Why Is There a Pilot Shortage in the Airline Industry?
Source: Getty

Why Is There a Pilot Shortage in the Airline Industry?

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Jan. 28 2022, Updated 2:23 p.m. ET

While COVID-19 and the new vaccine mandates have negatively impacted the airline industry, there's more behind the pilot shortage—and things probably won't get better.

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It's being reported that the U.S. faces a shortage of more than 12,000 pilots by the end of 2023. So, why is there a pilot shortage, and what can be done to fix it? Keep reading to find out.

Why is there a pilot shortage? Well, pilots are retiring at a fast pace.

why is there pilot shortage
Source: Getty Images

As many as 30,000 pilots will reach the mandatory retirement age of 65 years by 2026.

According to a study by North Dakota University, if there aren’t sufficient new hires to replace them, airlines could face a pilot shortage in the next couple of years. By 2026, the pilot shortage could be as high as 15,000.

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To make matters worse, the coronavirus pandemic sped up pilot retirements to help airlines cut costs. To help with this issue in the past, Congress under President Bush extended pilots' retirement age from 60 to 65.

Older pilots are required to pass medical tests taken twice a year and undergo additional proficiency checks once they are over 60 years old.

Training costs are high and starting salaries are low for pilots.

pilots shortage
Source: Getty Images

The largest aviation program in the United States is offered by the University of North Dakota. It charges students around $64,500 for flight training. If you include room, board, and tuition, the program can cost as much as $105,400.

With the new FAA rules, pilots graduate without enough flying experience. Flying lessons can cost almost $100 per hour. This would further raise the cost of a pilot training program to about $150,000.

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Given these huge training costs, the starting annual salary of $20,000–$40,000 with regional carriers just doesn’t seem enough. Pilots for regional carriers are usually hired by large carriers such as Delta Air Lines, United Continental, American Airlines, and Southwest Airlines.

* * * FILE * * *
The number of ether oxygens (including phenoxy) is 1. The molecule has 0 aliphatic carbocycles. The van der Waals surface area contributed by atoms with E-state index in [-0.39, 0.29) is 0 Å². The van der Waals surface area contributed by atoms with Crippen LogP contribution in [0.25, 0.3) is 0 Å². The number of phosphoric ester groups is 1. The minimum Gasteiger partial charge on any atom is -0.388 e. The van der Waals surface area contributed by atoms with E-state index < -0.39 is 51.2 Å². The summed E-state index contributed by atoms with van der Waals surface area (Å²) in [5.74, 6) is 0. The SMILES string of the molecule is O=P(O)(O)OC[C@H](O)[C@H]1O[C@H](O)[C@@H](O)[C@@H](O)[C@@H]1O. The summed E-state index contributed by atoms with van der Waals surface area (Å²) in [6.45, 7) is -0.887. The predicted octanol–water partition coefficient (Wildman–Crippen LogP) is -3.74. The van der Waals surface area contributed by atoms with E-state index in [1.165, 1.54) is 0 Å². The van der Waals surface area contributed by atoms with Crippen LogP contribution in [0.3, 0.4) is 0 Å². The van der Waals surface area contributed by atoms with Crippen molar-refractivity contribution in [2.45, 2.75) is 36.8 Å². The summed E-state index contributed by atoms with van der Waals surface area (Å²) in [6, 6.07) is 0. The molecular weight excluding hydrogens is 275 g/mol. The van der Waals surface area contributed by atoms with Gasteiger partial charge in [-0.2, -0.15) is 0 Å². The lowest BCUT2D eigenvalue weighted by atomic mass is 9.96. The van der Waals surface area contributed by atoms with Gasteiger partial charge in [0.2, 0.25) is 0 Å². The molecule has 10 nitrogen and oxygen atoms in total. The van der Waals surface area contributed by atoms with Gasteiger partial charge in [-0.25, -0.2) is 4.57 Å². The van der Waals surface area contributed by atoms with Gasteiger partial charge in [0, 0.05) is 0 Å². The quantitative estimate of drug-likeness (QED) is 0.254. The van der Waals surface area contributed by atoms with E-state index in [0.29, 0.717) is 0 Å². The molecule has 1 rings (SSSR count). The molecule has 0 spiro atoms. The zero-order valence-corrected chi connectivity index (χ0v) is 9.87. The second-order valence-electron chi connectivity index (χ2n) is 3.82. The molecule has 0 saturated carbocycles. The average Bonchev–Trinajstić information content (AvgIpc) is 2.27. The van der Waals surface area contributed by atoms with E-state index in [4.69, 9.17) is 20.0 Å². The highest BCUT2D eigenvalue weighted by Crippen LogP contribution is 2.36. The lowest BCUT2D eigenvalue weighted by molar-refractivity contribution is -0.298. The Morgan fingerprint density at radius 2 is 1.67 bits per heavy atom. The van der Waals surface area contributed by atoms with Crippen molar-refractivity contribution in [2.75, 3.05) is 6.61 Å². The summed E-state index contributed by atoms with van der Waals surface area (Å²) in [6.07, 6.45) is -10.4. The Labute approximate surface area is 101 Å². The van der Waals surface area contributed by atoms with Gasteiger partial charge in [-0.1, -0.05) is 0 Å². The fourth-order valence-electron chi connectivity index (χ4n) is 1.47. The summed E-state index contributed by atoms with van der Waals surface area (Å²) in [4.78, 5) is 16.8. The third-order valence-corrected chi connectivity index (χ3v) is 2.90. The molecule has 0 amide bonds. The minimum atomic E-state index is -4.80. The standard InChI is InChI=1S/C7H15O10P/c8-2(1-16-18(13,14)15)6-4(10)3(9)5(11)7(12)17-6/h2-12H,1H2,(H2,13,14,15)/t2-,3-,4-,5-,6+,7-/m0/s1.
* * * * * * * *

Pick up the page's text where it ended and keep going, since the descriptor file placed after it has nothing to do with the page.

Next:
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Given these setbacks, airlines are now starting to pay more and reduce their education and training requirements. For example, Delta Air Lines is reducing its education requirements for prospective pilots when applying by eliminating the requirement to have a four-year college degree.

Breeze Airways, founded by JetBlue's David Neeleman, is raising new hire first officers' pay to $61–$68 per flight hour, depending on the aircraft.

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United Airlines also opened their own flight school in 2021.

United Airlines will become the first major airline to have its own flight school. The United Aviate Academy at the Phoenix Goodyear Airport hopes to train 5,000 new pilots by 2030, with a goal of half of the students being women or people of color.

Classes started in December 2021.

"Part of that is to find talent in places that we've never looked," United Airlines First Officer Carole Hopson told FOX10. "So, things like access and money, look at women and people of color in the flight deck. We want to erase those barriers, and Aviate was born."

However, it may not be enough given the number of pilots expected to retire.

"I'm a little less optimistic that that situation is going to reverse itself in the near term unless we do something to increase the supply of pilots," Scott Kirby, United's chief executive officer, told the Senate in 2022, via BusinessInsider.

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